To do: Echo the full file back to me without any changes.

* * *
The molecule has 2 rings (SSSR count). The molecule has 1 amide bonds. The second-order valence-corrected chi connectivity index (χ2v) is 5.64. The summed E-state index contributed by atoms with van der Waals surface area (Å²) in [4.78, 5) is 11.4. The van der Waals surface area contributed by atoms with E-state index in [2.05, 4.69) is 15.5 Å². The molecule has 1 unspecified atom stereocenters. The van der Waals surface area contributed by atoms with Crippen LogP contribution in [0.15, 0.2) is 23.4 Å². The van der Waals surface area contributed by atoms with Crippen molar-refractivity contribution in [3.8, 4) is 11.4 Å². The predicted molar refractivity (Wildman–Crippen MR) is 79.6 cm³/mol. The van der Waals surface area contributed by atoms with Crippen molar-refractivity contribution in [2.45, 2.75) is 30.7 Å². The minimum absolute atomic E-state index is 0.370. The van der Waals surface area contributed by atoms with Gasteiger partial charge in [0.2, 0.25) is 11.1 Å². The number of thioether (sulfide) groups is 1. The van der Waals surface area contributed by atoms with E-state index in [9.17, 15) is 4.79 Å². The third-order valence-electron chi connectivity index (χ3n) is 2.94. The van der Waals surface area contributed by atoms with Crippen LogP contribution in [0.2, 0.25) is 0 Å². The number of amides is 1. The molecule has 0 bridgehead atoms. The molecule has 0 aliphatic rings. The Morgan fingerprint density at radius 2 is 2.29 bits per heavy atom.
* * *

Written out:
The molecule has 2 rings (SSSR count). The molecule has 1 amide bonds. The second-order valence-corrected chi connectivity index (χ2v) is 5.64. The summed E-state index contributed by atoms with van der Waals surface area (Å²) in [4.78, 5) is 11.4. The van der Waals surface area contributed by atoms with E-state index in [2.05, 4.69) is 15.5 Å². The molecule has 1 unspecified atom stereocenters. The van der Waals surface area contributed by atoms with Crippen LogP contribution in [0.15, 0.2) is 23.4 Å². The van der Waals surface area contributed by atoms with Crippen molar-refractivity contribution in [3.8, 4) is 11.4 Å². The predicted molar refractivity (Wildman–Crippen MR) is 79.6 cm³/mol. The van der Waals surface area contributed by atoms with Crippen molar-refractivity contribution in [2.45, 2.75) is 30.7 Å². The minimum absolute atomic E-state index is 0.370. The van der Waals surface area contributed by atoms with Gasteiger partial charge in [0.2, 0.25) is 11.1 Å². The number of thioether (sulfide) groups is 1. The van der Waals surface area contributed by atoms with E-state index in [9.17, 15) is 4.79 Å². The third-order valence-electron chi connectivity index (χ3n) is 2.94. The van der Waals surface area contributed by atoms with Crippen LogP contribution in [0.2, 0.25) is 0 Å². The number of amides is 1. The molecule has 0 bridgehead atoms. The molecule has 0 aliphatic rings. The Morgan fingerprint density at radius 2 is 2.29 bits per heavy atom.